College of Education

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Welcome to the College of Education! Since the university's beginning in the early 1960’s, Education has played an important role in shaping the mission and direction of UCCS. The College of Education offers educator preparation programs at the undergraduate and graduate levels, including Elementary Education (K-6) and Secondary Education (7-12); Special Education; School Counseling and Clinical Mental Health Counseling; Principal Licensure; Curriculum & Instruction; Science Education; Educational Leadership & Student Affairs in Higher Education and a Ph.D. in Educational Leadership, Research & Policy.

This academic year, the College is offering an exciting and unique new program, the Bachelor of Innovation in Inclusive Early Childhood Education. This program is carefully designed to prepare future educators to teach all children in an Early Childhood setting (ages birth through grade 3). Students completing the BI: IECE will take courses and work collaboratively with students in the College of Business and the College of Engineering and Applied Science while completing their degree. Upon completion, they will be eligible for licensing in Early Childhood Education and Early Childhood Special Education.

The College of Education serves over 500 students and has 34 full-time faculty. Its professional education programs are accredited by the North Central Association of Colleges and Secondary Schools, the National Council for the Accreditation of Teacher Education (NCATE), the Colorado Department of Education (CDE), the Colorado Department on Higher Education (CDHE) and the Council for Accreditation of Counseling and Related Educational Programs (CACREP).

The UCCS College of Education works closely with other Colorado and Colorado Springs School districts, the Colorado Department of Education, and other universities across the state to meet the needs of the State’s 850,000+ P-12 students. We invite you to learn more about our programs and the many activities we engage in to serve our communities.

Valerie Martin Conley, Ph.D.

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Dr. Susan Jones Dissertation Title: A Portrait of Boundary Violations: Former Female Employees of Corrections Who Have Established a Relationship With an Inmate

The topic of boundary violations between female corrections employees and male inmates has received a great deal of attention as a result of two different avenues. The data gathered as a result of the Prison Elimination Act of 2003 has generated quantitative data regarding the numbers of female employees who have crossed this boundary. Secondly, the recent escape from a prison in New York State, has brought this issue in to the national spotlight. The conversations, both in the media and with corrections professionals as a result of these two events, have given me opportunities to share my research and expand my understanding of this process.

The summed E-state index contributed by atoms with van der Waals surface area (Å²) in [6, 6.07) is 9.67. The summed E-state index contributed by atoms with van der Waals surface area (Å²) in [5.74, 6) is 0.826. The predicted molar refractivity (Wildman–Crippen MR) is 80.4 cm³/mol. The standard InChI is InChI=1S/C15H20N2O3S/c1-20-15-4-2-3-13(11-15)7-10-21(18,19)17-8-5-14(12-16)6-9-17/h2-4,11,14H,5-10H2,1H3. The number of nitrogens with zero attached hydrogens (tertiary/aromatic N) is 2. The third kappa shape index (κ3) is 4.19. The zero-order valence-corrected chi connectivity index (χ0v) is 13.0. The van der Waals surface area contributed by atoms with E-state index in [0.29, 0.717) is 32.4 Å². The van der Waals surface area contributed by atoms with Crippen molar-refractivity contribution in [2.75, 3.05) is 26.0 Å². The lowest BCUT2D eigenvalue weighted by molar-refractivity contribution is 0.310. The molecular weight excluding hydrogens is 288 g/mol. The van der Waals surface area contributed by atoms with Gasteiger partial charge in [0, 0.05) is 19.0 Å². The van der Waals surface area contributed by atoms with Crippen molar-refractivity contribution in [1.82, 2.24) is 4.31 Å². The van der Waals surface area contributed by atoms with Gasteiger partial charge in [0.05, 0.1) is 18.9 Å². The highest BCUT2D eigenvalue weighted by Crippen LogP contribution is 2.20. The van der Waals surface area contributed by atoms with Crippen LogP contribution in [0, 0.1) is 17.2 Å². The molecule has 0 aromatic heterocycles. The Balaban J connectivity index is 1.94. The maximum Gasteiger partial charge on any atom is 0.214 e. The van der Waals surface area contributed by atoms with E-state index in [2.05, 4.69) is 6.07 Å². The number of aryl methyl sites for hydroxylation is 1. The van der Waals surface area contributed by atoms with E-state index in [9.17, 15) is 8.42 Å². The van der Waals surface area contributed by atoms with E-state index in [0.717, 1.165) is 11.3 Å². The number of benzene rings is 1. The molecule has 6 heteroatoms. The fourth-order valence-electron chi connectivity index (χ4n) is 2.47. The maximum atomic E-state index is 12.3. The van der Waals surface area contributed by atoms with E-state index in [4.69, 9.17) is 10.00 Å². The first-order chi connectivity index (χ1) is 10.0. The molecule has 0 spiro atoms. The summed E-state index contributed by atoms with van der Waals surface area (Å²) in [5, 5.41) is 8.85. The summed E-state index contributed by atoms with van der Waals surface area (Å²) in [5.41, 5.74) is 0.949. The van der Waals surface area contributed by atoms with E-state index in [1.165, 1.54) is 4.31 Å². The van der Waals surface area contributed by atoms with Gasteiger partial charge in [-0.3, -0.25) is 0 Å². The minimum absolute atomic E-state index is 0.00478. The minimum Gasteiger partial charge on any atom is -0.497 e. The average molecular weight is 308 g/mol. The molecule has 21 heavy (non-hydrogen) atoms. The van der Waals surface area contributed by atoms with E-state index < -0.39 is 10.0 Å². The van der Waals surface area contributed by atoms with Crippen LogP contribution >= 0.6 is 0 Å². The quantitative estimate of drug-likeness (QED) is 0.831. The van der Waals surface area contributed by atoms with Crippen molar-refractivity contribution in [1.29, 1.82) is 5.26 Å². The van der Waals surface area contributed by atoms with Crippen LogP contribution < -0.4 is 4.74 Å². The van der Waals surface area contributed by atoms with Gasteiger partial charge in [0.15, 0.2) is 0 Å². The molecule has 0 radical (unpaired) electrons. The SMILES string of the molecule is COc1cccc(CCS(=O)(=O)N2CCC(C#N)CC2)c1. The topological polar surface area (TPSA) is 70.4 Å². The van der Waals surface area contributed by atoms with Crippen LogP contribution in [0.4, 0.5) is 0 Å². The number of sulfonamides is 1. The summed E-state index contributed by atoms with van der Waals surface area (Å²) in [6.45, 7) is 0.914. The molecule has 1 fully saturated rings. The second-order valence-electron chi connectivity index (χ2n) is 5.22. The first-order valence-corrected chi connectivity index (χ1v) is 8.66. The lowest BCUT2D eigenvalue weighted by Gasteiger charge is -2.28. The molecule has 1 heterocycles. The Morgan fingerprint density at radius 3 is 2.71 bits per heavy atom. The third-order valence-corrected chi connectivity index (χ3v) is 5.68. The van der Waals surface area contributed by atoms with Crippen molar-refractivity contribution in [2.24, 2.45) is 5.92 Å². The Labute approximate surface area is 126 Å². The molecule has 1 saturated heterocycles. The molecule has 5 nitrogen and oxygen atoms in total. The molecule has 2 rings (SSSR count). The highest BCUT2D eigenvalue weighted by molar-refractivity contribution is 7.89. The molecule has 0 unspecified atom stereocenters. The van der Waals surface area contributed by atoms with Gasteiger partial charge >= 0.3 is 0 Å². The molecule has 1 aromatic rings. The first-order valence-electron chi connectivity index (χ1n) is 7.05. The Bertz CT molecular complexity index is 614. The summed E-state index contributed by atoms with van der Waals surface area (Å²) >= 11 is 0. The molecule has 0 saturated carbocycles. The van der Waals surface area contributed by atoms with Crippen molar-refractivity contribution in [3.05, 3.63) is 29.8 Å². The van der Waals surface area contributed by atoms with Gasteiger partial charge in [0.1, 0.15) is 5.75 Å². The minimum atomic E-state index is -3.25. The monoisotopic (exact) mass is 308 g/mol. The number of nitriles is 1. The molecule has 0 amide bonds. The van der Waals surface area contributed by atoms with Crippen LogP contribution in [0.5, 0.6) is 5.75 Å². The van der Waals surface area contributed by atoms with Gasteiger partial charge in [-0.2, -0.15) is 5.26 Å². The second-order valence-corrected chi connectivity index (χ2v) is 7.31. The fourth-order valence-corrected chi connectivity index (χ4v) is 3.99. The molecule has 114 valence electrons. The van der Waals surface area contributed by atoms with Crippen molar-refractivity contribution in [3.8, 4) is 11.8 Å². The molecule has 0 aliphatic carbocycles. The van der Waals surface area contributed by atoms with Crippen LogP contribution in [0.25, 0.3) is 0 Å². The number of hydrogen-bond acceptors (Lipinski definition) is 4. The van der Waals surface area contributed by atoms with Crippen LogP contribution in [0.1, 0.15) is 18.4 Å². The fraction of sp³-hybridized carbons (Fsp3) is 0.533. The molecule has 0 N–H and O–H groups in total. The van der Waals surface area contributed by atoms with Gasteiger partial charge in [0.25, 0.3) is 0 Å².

My husband and I are both retired from the Colorado Department of Corrections and we are enjoying the opportunity to travel throughout the country in our RV. I have taken advantage of this freedom of movement and I have presented at 18 conferences since I received my degree. Additionally, I authored an article that was published in the Women and Criminal Justice Journal, July 2015: “Recommendations for Correctional Leaders to Reduce Boundary Violations: Female Correctional Employees and Male Inmates.”

I was also in a position to influence the direction of two major corrections related conferences. Both the Association of Women Executives in Corrections and the Women Working in Corrections and Juvenile Justice Conferences selected the issue of boundary violations to be a central theme for the 2014 conferences. I was privileged to play an important role is each of these conferences. The results of my research challenge many fundamental principles of the corrections culture. Even so, I have been able to see my work stimulate conversations about culture change and operational implications. I am inspired by the willingness of professionals, throughout the country, to listen to my research outcomes and consider the implications of that research.

Earning the Doctorate in

Educational Leadership from UCCS

has given me the academic standing that when combined with 31 years of corrections experience, has allowed me to be involved in effecting change in this culture. At the end of my classroom portion of the Ph.D. program, I chose to retire from the Department of Corrections from the position of warden. This decision was made, in part, due to what I gained from this program. I decided that the next chapter in my career had to be from outside the corrections system. I continue to seek opportunities to affect change in the culture and work environment for the correctional professionals. I do this because many of these professionals are my friends, but I have also pursued this path because I believe that an improved work environment for these professionals may lead to improved outcomes for the criminal justice clients and increase public safety.

    Recent employment:
  • Adjunct Professor for the Colorado Technical University, Colorado Springs
  • Instructional coach for Desert Waters Correctional Outreach
  • Auditor for the American Correctional Association
  • Auditor – certified by the Department of Justice – Prison Rape Elimination Standards
  • Retired- Colorado Department of Corrections, Warden
 
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